In praise of Father the God

THE GRANTA BOOK OF THE FAMILY, Granta Books £15.99; Against the sad stories of damage are testimonies to how children survive

JANE AUSTEN's nave young character Catherine, the heroine of Northanger Abbey, confesses at one point that she doesn't much enjoy reading history because there are so few women in it. Had she tried tackling Granta, she might have felt the same. For too long its idea of what constituted good modern writing seemed overly tied up with a Boys Own taste for bullets whizzing past the ear. Women writers sneaked in if they were old and venerable, or could prove they'd been in a war once, or had had interesting experiences of degradation. This necessarily left out an awful lot of writers. But now times are changing, and Granta seems to be abandoning its extreme notions of masculine/feminine in favour of something more human, more inclusive. Since this is an anthology of pieces on family life, and since women do crop up in families, it's splendid to see that in this volume the male writers outnumber the women by only about two to one. This is real progress.

The traditional Granta bias shows in the number of pieces devoted to fathers, written by both sons and daughters. It's a good time, perhaps, for looking at the old heroes afresh, for as traditional notions of Father the God begin to crack and crumble, writers can move in and start to ask questions about why some fathers still feel they have to behave in such bizarre ways. The tone of voice ranges from wryly tender (Angela Carter) to comic and elegiac (Blake Morrison) to sparely realist (Raymond Carver). Some of these pieces are culled from other anthologies, some from the recent Granta issue on the family. All of them will bear re-reading, sounding different and provo-cative in this altered proximity, gripping and jostling each other like relatives at a funeral with old scores to settle.

The coolest, toughest and least intimate writing is perhaps that of Beverly Lowry in "Patricide." She's a journalist investigating the murder of Lennie Dutton, in Oklahoma, by his two teenage sons, after he sexually assaulted his small daughter. Her hard prose doesn't let you get close to the people she describes: "In rural areas, middle-aged women tend to fall into one of two categories: the chunk and the rail. The chunk puts on weight and acquires a bosom, hips, dimples, a double chin, a rolling gait; she has a girlish look and loves her food. The rail shrinks, her skin clings to her bones, her behind flattens, her neck turns into a column of folds." That's cold to the point of contempt.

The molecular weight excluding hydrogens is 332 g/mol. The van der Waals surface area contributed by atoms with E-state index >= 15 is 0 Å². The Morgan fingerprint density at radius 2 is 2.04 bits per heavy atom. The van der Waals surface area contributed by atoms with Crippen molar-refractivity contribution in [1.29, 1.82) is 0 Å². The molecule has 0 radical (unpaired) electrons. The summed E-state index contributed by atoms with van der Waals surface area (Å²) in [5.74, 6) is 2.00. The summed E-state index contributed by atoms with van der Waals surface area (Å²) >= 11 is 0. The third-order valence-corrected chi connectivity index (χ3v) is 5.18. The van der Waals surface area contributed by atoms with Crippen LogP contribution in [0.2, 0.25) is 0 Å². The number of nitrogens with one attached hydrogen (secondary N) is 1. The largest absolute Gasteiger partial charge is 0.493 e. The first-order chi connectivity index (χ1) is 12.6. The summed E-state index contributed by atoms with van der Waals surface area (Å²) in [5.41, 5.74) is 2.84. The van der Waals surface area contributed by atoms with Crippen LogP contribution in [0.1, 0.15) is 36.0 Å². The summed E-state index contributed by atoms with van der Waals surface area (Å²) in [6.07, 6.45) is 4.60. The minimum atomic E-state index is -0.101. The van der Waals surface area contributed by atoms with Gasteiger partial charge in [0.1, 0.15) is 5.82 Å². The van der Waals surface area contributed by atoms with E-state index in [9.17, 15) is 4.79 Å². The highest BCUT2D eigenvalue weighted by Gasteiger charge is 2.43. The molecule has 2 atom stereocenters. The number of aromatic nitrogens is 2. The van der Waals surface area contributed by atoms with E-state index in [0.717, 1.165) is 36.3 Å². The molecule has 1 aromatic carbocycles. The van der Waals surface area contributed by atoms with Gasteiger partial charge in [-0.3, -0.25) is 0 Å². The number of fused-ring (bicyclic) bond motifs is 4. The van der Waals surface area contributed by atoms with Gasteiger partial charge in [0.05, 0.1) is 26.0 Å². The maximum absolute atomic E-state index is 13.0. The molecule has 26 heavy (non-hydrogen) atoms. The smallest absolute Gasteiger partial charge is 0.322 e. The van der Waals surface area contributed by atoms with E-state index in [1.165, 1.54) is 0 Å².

By contrast, Hugh Collins in "Hard Man" begins with that sort of toughness and peels it away, layer by layer, to try and discover what led him into a life of violent crime culminating in prison. He knows his father only as a front: "He is surrounded by four screws and stands by the grave, silent. Everyone around him - the family, the friends - is weeping. My father is still. His face, covered with scars, doesn't reveal a thing. I study the face and will remember it for ever: it is hard, like a stone.

Wullie, the hard man, people say. Yes, my da, the hard man."

Later, the son acts out his identification: "I was a very powerful man, and I was powerful because I was dangerous, and I was dangerous because I was prepared to be, and everyone knew I was fully capable of being so very, very violent. I had become my father." Much later, the son reaches deeper: "My father was not a hard man ... He was a drunk, poncing money from a burnt-out prostitute half his age. He was not someone I wanted to be. What I wanted to be was a lie. It didn't exist. But just look at what the lie had created."

Set against these sad stories of damage are testimonies to how children survive and muddle through. William Wharton provides a sweet tale of how a beloved son, dead in a car crash caused by field burning, out of control, engulfing a motorway, returns to advise his father how to cope. Wharton un-ashamedly records how tears get mixed up with uneaten pizza dinners, how in the midst of grief you have to book plane tickets and pack a clean shirt, how the mystical experience that heals and alters him returns him to the physical intensity of childhood, its powerlessness and vulnerability: "It's as if I've been knocked down in a football game, clipped, and I can't get my breath for several seconds. Then I can, and begin to sob with such violence that I almost throw up. I fight for breath between sobs, but that is only the outside. Inside I am knowing things I have no way of knowing."

It is worth buying the book for this extraordinary piece alone, and for that of Candia McWilliam. The latter's meditation on her parents beautifully matches loving observation of people to dedicated concentration on getting the language just right. This seems especially reparative in terms of the violence it deals with, as, for example, McWilliam's mother rescues the victim of an attack: "The woman had hair the sheepish gold of the chiropodist's wool my mother wound around her two broken toes so that she could wear winklepickers ... My mother took off her own headscarf as though it was too formal and took the older, shorter woman in her arms." McWilliam never puts a foot wrong.

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